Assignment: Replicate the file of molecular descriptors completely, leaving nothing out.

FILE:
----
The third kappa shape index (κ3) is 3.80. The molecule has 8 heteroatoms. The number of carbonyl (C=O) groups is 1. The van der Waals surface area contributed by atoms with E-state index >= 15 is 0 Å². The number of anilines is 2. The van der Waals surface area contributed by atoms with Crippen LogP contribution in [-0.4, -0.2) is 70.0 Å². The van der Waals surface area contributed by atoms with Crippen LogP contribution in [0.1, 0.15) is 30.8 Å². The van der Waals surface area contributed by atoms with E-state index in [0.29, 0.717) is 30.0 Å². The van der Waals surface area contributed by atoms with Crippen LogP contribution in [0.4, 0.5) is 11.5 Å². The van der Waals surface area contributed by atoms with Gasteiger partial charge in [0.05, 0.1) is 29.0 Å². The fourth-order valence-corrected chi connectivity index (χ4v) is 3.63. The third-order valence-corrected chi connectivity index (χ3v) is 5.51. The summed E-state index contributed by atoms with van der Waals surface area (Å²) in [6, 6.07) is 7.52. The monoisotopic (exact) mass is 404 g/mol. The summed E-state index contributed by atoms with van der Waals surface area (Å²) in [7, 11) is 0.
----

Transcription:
The third kappa shape index (κ3) is 3.80. The molecule has 8 heteroatoms. The number of carbonyl (C=O) groups is 1. The van der Waals surface area contributed by atoms with E-state index >= 15 is 0 Å². The number of anilines is 2. The van der Waals surface area contributed by atoms with Crippen LogP contribution in [-0.4, -0.2) is 70.0 Å². The van der Waals surface area contributed by atoms with Crippen LogP contribution in [0.1, 0.15) is 30.8 Å². The van der Waals surface area contributed by atoms with E-state index in [0.29, 0.717) is 30.0 Å². The van der Waals surface area contributed by atoms with Crippen LogP contribution in [0.4, 0.5) is 11.5 Å². The van der Waals surface area contributed by atoms with Gasteiger partial charge in [0.05, 0.1) is 29.0 Å². The fourth-order valence-corrected chi connectivity index (χ4v) is 3.63. The third-order valence-corrected chi connectivity index (χ3v) is 5.51. The summed E-state index contributed by atoms with van der Waals surface area (Å²) in [6, 6.07) is 7.52. The monoisotopic (exact) mass is 404 g/mol. The summed E-state index contributed by atoms with van der Waals surface area (Å²) in [7, 11) is 0.